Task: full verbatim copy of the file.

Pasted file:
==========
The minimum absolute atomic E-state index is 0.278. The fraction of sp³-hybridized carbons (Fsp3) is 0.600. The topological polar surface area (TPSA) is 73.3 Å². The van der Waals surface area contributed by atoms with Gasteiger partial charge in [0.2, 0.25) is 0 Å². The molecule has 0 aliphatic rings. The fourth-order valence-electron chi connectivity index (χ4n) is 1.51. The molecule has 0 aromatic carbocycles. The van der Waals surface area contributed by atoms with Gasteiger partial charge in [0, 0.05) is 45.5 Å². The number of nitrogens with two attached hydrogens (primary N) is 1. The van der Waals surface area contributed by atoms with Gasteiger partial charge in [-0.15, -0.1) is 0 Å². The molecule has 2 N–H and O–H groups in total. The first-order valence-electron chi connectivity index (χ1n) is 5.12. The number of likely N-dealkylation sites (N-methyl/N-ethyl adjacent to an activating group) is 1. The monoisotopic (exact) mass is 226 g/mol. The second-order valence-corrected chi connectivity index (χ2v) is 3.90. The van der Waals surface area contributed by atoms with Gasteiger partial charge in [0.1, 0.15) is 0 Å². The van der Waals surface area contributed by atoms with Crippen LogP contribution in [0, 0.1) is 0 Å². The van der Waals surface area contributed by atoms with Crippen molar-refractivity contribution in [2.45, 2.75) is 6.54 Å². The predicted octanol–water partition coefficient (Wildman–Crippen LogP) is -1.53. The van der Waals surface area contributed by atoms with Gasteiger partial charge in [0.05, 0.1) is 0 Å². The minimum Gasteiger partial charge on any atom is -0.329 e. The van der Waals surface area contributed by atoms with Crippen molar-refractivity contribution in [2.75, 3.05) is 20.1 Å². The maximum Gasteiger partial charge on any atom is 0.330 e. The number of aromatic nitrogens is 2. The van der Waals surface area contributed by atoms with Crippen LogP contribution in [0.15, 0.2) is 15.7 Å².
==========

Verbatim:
The minimum absolute atomic E-state index is 0.278. The fraction of sp³-hybridized carbons (Fsp3) is 0.600. The topological polar surface area (TPSA) is 73.3 Å². The van der Waals surface area contributed by atoms with Gasteiger partial charge in [0.2, 0.25) is 0 Å². The molecule has 0 aliphatic rings. The fourth-order valence-electron chi connectivity index (χ4n) is 1.51. The molecule has 0 aromatic carbocycles. The van der Waals surface area contributed by atoms with Gasteiger partial charge in [0, 0.05) is 45.5 Å². The number of nitrogens with two attached hydrogens (primary N) is 1. The van der Waals surface area contributed by atoms with Gasteiger partial charge in [-0.15, -0.1) is 0 Å². The molecule has 2 N–H and O–H groups in total. The first-order valence-electron chi connectivity index (χ1n) is 5.12. The number of likely N-dealkylation sites (N-methyl/N-ethyl adjacent to an activating group) is 1. The monoisotopic (exact) mass is 226 g/mol. The second-order valence-corrected chi connectivity index (χ2v) is 3.90. The van der Waals surface area contributed by atoms with Gasteiger partial charge in [0.1, 0.15) is 0 Å². The van der Waals surface area contributed by atoms with Crippen LogP contribution in [0, 0.1) is 0 Å². The van der Waals surface area contributed by atoms with Crippen molar-refractivity contribution in [2.45, 2.75) is 6.54 Å². The predicted octanol–water partition coefficient (Wildman–Crippen LogP) is -1.53. The van der Waals surface area contributed by atoms with Gasteiger partial charge in [0.05, 0.1) is 0 Å². The minimum Gasteiger partial charge on any atom is -0.329 e. The van der Waals surface area contributed by atoms with Crippen molar-refractivity contribution in [2.75, 3.05) is 20.1 Å². The maximum Gasteiger partial charge on any atom is 0.330 e. The number of aromatic nitrogens is 2. The van der Waals surface area contributed by atoms with Crippen LogP contribution in [0.15, 0.2) is 15.7 Å².